Pit bull is the common name for a type of dog descended from bulldogs and terriers. The pit bull-type is particularly ambiguous, as it encompasses a range of pedigree breeds, informal types and appearances that cannot be reliably identified. Formal breeds often considered to be of the pit bull-type include the American Pit Bull Terrier, American Staffordshire Terrier, American Bully, and Staffordshire Bull Terrier. The American Bulldog is also sometimes included. Mixed-breed dogs which physically resemble these breeds often get labelled as "pit bulls" by shelters. Many of these breeds were originally developed as fighting dogs from crossbreeding bull-baiting dogs (used to hold the faces and heads of larger animals such as bulls) and terriers. After the use of dogs in blood sports was banned, such dogs were used as catch dogs in the United States for semi-wild cattle and hogs, to hunt and drive livestock, and as family companions. Despite dog fighting now being illegal in the United States, it still exists as an underground activity, and pit bulls are a common type used.
|Origin||Britain (England / Scotland)|
|Domestic dog (Canis lupus familiaris)|
Owners of pit bull-type dogs deal with a strong breed stigma; however, controlled studies have not identified this breed group as disproportionately dangerous. Because owners of stigmatized breeds are more likely to have involvement in criminal or violent acts, breed correlations may have the owner's behavior as the underlying causal factor. Some jurisdictions have enacted legislation banning the group of breeds, and some insurance companies do not cover liability from pit bull bites. Among other roles, pit bulls have served as police dogs, search and rescue dogs, and several have appeared on film.
Pit bulls were created by crossbreeding bulldogs and terriers to produce a dog that combined the strength of the bulldog with the gameness and agility of the terrier. In the United Kingdom, these dogs were used in blood sports such as bull-baiting and bear-baiting. These blood sports were officially eliminated in 1835, as Britain began to introduce animal welfare laws. Since dogfights were cheaper to organize and far easier to conceal from the law than bull- or bear-baits, blood sport proponents turned to pitting their dogs against each other instead. Dog fighting was used as both a blood sport (often involving gambling) and a way to continue to test the quality of their stock. For decades afterwards, dog fighting took place clandestinely in small areas of Britain and America. In the early 20th century, pit bulls were used as catch dogs in America for semi-wild cattle and hogs, to hunt and drive livestock, and as family companions. Some have been selectively bred for their fighting prowess.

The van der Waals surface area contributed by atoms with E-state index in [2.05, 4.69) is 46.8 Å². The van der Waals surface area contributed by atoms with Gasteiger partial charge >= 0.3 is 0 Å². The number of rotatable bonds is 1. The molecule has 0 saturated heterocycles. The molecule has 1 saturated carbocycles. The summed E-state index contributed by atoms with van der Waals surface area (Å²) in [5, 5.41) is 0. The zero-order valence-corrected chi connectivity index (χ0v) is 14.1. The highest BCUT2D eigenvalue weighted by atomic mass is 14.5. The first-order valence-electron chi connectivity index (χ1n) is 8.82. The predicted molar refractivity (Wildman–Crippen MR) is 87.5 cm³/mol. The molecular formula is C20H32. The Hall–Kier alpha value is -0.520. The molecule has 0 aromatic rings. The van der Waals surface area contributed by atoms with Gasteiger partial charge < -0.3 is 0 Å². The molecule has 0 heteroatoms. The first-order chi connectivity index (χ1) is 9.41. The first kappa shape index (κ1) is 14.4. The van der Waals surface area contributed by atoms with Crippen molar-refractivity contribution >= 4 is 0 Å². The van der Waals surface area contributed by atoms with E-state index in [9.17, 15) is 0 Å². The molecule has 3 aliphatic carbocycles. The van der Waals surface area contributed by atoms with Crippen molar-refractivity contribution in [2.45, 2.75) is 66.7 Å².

Pit bulls also constitute the majority of dogs used for illegal dog fighting in America. In addition, law enforcement organisations report these dogs are used for other nefarious purposes, such as guarding illegal narcotics operations, use against police, and as attack dogs. On the other side of the law, pit bulls have been used as police dogs.